Tiger Woods has made no secret of the fact that he is after major championship victories to define his legendary career. On Wednesday, he spoke to reporters at the Arnold Palmer Invitational at Bay Hill and indicated that there was something else that means a lot to him in terms of his stature within the game.
“I fell to 50-plus (in the Official World Golf Rankings) there for awhile,” he said during the press conference. “To gradually work my way back, that’s something I’m proud of.”
Woods was ranked 58th in the world in November 2011, the lowest ranking of his career since he turned professional in 1996. Prior to that, the Southern California native and former Stanford star spent a record 623 total weeks as the top-ranked player. He last held the esteemed distinction on Oct. 31, 2010.
During his career drought, he was dealing with multiple injuries, drastic changes to his swing and a highly-publicized conflict with his ex-wife. At that time, many wondered whether he’d ever win another PGA TOUR event, let alone another major and regain the legendary form that’s vaulted him to countless records and a career that if he were to retire today would stand firm among the best in golf history.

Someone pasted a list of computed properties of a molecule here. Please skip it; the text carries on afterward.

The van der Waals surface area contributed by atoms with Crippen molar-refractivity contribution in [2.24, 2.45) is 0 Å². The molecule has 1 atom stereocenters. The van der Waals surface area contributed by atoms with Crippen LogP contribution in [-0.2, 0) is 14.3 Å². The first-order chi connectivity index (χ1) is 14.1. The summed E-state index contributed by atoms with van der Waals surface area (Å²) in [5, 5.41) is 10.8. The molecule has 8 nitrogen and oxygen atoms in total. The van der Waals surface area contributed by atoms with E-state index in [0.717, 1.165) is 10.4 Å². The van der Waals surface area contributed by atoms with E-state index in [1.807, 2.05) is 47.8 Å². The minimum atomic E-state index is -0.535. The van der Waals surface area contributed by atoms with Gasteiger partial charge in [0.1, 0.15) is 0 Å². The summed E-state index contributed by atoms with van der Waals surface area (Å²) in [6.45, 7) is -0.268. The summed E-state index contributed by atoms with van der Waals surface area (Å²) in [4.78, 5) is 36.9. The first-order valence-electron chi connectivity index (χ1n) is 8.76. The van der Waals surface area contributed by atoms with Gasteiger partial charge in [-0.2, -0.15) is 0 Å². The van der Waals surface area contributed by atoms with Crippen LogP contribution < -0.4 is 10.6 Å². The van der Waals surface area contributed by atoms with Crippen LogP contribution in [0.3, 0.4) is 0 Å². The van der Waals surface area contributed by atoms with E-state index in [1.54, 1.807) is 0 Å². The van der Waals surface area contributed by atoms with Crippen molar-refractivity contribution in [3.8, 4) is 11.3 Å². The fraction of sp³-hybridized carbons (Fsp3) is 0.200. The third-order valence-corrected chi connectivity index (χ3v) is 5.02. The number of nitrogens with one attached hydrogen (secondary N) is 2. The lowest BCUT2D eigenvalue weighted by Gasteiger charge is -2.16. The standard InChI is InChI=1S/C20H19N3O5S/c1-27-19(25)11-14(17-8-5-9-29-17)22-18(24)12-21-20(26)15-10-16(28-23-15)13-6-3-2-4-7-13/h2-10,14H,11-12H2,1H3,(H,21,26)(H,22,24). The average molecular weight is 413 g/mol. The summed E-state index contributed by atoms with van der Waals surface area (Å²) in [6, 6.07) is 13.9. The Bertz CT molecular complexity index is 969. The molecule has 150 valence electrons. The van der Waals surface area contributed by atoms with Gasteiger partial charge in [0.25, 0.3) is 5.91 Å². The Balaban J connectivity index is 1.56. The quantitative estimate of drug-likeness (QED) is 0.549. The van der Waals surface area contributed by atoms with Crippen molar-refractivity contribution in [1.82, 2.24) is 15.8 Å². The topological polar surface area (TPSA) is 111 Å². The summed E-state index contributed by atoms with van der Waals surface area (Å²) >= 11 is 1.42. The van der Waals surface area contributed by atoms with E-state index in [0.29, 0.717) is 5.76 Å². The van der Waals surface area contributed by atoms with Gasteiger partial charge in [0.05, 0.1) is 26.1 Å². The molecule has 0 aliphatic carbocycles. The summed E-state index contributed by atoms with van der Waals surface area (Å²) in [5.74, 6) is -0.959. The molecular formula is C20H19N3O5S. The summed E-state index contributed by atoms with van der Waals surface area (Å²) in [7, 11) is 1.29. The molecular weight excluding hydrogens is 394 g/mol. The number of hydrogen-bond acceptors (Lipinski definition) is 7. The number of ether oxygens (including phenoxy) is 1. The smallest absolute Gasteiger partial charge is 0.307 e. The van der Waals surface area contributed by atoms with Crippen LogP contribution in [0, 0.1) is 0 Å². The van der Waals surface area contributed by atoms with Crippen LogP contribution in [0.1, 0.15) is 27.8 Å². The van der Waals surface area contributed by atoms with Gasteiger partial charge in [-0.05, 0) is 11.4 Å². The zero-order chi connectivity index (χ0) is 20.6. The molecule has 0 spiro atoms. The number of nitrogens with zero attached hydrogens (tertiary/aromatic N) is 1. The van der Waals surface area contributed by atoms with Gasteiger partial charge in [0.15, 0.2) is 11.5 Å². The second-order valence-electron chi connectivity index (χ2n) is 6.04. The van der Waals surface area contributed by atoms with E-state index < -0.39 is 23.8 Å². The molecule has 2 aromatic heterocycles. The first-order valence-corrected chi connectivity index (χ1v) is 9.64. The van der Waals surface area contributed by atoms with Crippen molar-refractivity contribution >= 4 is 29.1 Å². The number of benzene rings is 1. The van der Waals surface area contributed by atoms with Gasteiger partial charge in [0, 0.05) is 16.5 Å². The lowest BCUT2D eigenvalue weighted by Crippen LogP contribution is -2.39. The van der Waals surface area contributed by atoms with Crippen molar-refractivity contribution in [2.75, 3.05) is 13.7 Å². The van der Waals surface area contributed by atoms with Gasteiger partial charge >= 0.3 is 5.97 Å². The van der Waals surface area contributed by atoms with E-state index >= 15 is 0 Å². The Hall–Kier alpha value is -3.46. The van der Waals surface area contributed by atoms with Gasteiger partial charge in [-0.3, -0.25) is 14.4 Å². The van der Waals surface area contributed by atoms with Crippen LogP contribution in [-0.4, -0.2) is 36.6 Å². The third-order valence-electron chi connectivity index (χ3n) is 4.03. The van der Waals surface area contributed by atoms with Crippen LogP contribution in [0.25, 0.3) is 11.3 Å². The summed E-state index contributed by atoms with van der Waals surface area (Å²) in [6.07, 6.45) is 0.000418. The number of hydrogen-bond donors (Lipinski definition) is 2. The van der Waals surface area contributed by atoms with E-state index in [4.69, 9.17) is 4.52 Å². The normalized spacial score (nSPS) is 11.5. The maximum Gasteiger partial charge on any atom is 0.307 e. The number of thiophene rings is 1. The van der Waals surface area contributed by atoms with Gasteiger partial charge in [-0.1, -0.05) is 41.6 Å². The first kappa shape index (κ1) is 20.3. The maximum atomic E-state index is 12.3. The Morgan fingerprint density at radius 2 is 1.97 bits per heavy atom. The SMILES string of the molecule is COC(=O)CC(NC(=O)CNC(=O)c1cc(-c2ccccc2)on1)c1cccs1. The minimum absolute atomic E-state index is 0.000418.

It was at Bay Hill one year ago where his current resurgence began. Since then, he has won five events and looks ready to win his 15th major to begin the chase of Jack Nicklaus once again. Fittingly, he has an opportunity to cement himself as back to the old Tiger with a win at the same course where he’s enjoyed plenty of past success.
On the PGA TOUR in 2013, Woods has won a remarkable two out of three stroke play events he’s entered. In a quest to continue his white hot streak, he will tee off on Thursday at 8:05 a.m. ET alongside Justin Rose and Ernie Els.
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